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This information is part of hte support for a S4U grant request solicited by the Dept of Education

All states are required to include a science assessment in each of the three-year elementary grade bands (NCLB, 2001). Current amendments to the ESEA heighten the demand for increasing science achievement and preparedness by focusing attention on Science, Technology, Engineering, and Math (STEM) Education. The focus on science is further reinforced by allowing states to include science achievement as part of their accountability systems and proposing modifications to state assessments to “measure students’ complex problem-solving and analytical skills” (PCAST, 2010). Within this framework of heightened focus on science education, S4U provides not only a standards-based curriculum and research-based best-practices model, but also embedded online teacher science content and instructional model (5E) training and offline teacher/parent support. By catering to STEM objectives and 21st century learners’ needs, S4U enables both teachers and students to reach the goals set forth by these federally mandated initiatives.

S4U specifically addresses the need for an innovative, flexible, and cost-effective science curriculum driven by both the inclusion of science on high stakes assessments and the movement toward computer-based testing. Many online, virtual models are used across the nation, with assessments embedded in online curricula. Nationally, more than half of the U.S. (27 states) have piloted online tests for statewide or end-of-course exams (Quellmalz & Pellegrino, 2009). Similarly, portions of the NAEP assessment are computer-based (Sandene et at., 2005). The movement to computer-based assessments in K-12 education is here and early exposure to online evaluations as casual, non threatening interactions seems essential.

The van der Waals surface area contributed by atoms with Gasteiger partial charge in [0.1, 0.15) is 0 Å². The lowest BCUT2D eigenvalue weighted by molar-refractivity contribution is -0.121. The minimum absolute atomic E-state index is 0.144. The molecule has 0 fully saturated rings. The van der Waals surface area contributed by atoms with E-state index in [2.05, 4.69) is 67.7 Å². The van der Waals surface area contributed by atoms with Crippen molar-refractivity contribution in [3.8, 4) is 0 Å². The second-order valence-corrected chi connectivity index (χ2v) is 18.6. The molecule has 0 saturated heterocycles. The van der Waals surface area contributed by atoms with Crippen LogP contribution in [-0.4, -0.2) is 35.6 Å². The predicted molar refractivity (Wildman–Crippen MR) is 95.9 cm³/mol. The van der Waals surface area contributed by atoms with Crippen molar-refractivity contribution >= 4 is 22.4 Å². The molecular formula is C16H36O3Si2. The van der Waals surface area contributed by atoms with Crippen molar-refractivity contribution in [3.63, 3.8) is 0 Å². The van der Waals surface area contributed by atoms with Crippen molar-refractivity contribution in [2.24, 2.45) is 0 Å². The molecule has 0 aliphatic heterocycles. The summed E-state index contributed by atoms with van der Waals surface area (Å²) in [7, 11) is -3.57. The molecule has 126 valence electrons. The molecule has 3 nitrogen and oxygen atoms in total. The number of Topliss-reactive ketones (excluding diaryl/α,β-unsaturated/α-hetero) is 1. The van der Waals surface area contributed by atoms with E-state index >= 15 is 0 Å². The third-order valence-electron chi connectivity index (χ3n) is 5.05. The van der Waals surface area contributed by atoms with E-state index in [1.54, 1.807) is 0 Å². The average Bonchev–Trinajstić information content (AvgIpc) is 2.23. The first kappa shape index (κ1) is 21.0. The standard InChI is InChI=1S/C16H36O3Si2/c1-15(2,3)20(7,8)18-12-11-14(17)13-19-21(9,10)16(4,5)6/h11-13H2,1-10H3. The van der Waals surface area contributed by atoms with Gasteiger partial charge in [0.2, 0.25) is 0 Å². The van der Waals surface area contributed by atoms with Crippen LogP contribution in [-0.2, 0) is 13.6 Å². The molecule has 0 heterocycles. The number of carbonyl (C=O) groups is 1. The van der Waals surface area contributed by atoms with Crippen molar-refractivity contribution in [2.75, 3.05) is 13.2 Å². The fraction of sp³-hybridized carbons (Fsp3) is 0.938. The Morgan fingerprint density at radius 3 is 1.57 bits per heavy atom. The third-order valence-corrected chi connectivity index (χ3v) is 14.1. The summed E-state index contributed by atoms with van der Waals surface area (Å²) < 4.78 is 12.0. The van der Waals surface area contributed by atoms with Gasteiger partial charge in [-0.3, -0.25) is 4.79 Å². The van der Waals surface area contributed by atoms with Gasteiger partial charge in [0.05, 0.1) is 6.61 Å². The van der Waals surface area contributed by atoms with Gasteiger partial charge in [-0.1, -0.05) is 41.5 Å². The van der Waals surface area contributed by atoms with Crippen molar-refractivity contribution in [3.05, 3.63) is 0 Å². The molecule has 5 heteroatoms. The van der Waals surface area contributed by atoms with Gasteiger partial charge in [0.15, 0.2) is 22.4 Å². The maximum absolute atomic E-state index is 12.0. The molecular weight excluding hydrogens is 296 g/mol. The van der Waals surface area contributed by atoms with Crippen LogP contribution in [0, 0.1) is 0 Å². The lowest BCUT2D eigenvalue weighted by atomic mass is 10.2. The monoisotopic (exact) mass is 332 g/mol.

The digital curriculum and assessment models offer another discrete advantage to educators. As standards change, online models, such as S4U are able to evolve and adapt in real-time, incorporating new standards much more quickly than traditional text approaches. In the near future, science classrooms may be held accountable for the Next Generation National Science Standards based on the NRC Conceptual Framework for the New Science Education Standards (2011). New print texts designed to align with fluctuating state and national standards will have more trouble keeping pace with the need for current curricula. Electronically deliverable student content and professional development components offer a solution to the problem of providing an efficient, cost-effective implementation of new standards, within a real-time transition. Science4Us is poised to offer these solutions to schools.